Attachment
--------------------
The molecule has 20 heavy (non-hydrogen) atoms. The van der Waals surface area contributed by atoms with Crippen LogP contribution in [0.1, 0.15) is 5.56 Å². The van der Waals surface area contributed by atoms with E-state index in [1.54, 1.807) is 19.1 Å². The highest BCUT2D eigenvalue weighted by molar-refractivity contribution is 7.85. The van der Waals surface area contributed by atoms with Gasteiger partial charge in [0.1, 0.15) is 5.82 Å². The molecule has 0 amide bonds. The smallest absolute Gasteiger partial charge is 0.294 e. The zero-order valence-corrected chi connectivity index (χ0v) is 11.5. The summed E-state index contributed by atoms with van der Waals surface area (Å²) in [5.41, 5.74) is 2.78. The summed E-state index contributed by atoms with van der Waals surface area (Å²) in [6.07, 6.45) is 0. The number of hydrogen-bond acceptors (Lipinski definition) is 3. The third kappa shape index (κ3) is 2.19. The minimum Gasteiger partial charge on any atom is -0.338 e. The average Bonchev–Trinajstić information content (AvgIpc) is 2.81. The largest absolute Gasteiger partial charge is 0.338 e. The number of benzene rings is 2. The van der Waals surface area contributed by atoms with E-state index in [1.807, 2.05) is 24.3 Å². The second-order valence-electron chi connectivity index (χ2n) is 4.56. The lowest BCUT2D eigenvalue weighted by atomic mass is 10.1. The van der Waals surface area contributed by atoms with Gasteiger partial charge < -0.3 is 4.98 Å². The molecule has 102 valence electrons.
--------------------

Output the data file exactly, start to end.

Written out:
The molecule has 20 heavy (non-hydrogen) atoms. The van der Waals surface area contributed by atoms with Crippen LogP contribution in [0.1, 0.15) is 5.56 Å². The van der Waals surface area contributed by atoms with E-state index in [1.54, 1.807) is 19.1 Å². The highest BCUT2D eigenvalue weighted by molar-refractivity contribution is 7.85. The van der Waals surface area contributed by atoms with Gasteiger partial charge in [0.1, 0.15) is 5.82 Å². The molecule has 0 amide bonds. The smallest absolute Gasteiger partial charge is 0.294 e. The zero-order valence-corrected chi connectivity index (χ0v) is 11.5. The summed E-state index contributed by atoms with van der Waals surface area (Å²) in [5.41, 5.74) is 2.78. The summed E-state index contributed by atoms with van der Waals surface area (Å²) in [6.07, 6.45) is 0. The number of hydrogen-bond acceptors (Lipinski definition) is 3. The third kappa shape index (κ3) is 2.19. The minimum Gasteiger partial charge on any atom is -0.338 e. The average Bonchev–Trinajstić information content (AvgIpc) is 2.81. The largest absolute Gasteiger partial charge is 0.338 e. The number of benzene rings is 2. The van der Waals surface area contributed by atoms with E-state index in [1.807, 2.05) is 24.3 Å². The second-order valence-electron chi connectivity index (χ2n) is 4.56. The lowest BCUT2D eigenvalue weighted by atomic mass is 10.1. The van der Waals surface area contributed by atoms with Gasteiger partial charge < -0.3 is 4.98 Å². The molecule has 102 valence electrons.